In their influential writings over the past twenty years and most recently in their article ‘The Strict Liability in Fault and the Fault in Strict Liability’, Professors Goldberg and Zipursky embrace the thesis that torts are conduct-based wrongs. A conduct-based wrong is one where an agent violates the right of another by failing to conform her conduct to the standard required by the law. As a description of negligence liability, the characterization of torts as conduct-based wrongs is both correct and illuminating. Negligence involves a failure to conduct oneself as a reasonable person would. It is fault in the deed, not fault in the doer. At least since Vaughan v. Menlove, it has been clear that a blameless injurer can conduct himself negligently and so be held liable … ” (more)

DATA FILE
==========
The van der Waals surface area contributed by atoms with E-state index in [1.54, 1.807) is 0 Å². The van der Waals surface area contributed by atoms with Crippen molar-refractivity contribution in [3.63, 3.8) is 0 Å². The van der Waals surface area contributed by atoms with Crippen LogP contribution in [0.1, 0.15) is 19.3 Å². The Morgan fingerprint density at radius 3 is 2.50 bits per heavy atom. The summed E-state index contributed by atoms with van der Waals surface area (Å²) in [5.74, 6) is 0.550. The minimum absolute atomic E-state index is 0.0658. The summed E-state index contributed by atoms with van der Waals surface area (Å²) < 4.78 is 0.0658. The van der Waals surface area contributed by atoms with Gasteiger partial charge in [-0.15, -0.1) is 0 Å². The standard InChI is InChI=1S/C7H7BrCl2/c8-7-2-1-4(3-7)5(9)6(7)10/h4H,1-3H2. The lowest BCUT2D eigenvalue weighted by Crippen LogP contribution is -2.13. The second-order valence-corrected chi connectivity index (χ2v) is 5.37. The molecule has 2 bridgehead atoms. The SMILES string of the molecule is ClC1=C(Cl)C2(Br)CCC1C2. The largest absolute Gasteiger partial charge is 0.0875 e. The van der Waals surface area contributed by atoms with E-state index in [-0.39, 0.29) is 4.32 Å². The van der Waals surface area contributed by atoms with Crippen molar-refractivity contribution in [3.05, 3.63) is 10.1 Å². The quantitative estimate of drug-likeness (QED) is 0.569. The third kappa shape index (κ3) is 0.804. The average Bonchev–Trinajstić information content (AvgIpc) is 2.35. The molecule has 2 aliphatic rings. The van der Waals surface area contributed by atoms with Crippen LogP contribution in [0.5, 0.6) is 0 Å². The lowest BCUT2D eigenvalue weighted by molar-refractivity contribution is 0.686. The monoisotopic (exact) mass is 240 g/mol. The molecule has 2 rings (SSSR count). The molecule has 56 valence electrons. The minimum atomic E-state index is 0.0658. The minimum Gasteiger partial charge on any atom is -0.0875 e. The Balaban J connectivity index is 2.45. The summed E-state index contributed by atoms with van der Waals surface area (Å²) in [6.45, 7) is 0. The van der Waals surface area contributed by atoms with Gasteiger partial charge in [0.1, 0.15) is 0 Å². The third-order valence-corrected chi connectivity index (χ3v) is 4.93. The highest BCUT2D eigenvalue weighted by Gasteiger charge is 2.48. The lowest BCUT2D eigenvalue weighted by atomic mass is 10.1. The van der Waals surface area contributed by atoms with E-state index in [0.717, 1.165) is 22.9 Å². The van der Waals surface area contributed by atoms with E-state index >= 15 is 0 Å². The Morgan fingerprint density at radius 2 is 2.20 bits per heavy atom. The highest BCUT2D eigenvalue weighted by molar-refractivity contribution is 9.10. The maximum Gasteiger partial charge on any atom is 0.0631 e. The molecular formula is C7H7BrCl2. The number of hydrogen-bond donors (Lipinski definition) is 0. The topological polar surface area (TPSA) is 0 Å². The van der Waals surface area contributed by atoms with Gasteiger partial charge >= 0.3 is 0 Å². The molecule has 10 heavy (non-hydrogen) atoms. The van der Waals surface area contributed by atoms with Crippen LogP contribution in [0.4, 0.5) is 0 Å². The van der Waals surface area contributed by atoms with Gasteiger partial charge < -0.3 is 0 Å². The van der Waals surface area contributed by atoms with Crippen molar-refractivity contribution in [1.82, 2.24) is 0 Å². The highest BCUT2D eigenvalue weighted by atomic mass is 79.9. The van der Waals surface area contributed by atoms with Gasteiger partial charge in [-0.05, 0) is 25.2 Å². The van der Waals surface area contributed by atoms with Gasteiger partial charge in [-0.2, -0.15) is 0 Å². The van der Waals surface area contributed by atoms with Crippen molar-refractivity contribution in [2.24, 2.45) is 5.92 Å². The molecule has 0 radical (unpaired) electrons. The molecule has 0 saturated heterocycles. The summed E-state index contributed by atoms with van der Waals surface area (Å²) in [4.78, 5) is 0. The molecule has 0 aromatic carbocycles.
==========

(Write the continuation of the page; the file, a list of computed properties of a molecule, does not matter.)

Gregory C Keating, ‘Is There Really No Liability Without Fault?: A Critique Of Goldberg and Zipursky’, Fordham Law Review Res Gestae volume 85:24 (2017).